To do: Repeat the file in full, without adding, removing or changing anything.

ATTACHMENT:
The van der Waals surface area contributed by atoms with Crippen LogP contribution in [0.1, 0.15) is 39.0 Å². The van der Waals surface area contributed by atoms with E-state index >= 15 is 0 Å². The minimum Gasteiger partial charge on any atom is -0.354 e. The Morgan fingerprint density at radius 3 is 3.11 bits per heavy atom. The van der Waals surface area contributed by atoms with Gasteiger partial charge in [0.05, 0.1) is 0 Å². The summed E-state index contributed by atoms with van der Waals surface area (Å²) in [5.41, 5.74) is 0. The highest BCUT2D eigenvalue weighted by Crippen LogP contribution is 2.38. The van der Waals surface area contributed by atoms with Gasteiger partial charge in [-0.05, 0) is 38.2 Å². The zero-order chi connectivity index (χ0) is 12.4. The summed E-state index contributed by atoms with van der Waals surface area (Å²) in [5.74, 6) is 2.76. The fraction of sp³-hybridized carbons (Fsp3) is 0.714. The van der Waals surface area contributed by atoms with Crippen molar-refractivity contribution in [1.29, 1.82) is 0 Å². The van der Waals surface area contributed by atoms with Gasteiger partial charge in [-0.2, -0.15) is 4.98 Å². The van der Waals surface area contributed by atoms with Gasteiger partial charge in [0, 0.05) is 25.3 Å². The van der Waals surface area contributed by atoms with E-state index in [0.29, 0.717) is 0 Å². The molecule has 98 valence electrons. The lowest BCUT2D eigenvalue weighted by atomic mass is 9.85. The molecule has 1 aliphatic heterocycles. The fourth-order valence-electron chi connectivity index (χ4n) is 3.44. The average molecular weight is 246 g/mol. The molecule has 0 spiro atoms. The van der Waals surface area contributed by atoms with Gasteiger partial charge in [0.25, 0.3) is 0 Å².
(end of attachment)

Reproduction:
The van der Waals surface area contributed by atoms with Crippen LogP contribution in [0.1, 0.15) is 39.0 Å². The van der Waals surface area contributed by atoms with E-state index >= 15 is 0 Å². The minimum Gasteiger partial charge on any atom is -0.354 e. The Morgan fingerprint density at radius 3 is 3.11 bits per heavy atom. The van der Waals surface area contributed by atoms with Gasteiger partial charge in [0.05, 0.1) is 0 Å². The summed E-state index contributed by atoms with van der Waals surface area (Å²) in [5.41, 5.74) is 0. The highest BCUT2D eigenvalue weighted by Crippen LogP contribution is 2.38. The van der Waals surface area contributed by atoms with Gasteiger partial charge in [-0.05, 0) is 38.2 Å². The zero-order chi connectivity index (χ0) is 12.4. The summed E-state index contributed by atoms with van der Waals surface area (Å²) in [5.74, 6) is 2.76. The fraction of sp³-hybridized carbons (Fsp3) is 0.714. The van der Waals surface area contributed by atoms with Crippen molar-refractivity contribution in [1.29, 1.82) is 0 Å². The van der Waals surface area contributed by atoms with Gasteiger partial charge in [-0.2, -0.15) is 4.98 Å². The van der Waals surface area contributed by atoms with Gasteiger partial charge in [0, 0.05) is 25.3 Å². The van der Waals surface area contributed by atoms with E-state index in [0.29, 0.717) is 0 Å². The molecule has 98 valence electrons. The lowest BCUT2D eigenvalue weighted by atomic mass is 9.85. The molecule has 1 aliphatic heterocycles. The fourth-order valence-electron chi connectivity index (χ4n) is 3.44. The average molecular weight is 246 g/mol. The molecule has 0 spiro atoms. The van der Waals surface area contributed by atoms with Gasteiger partial charge in [0.25, 0.3) is 0 Å².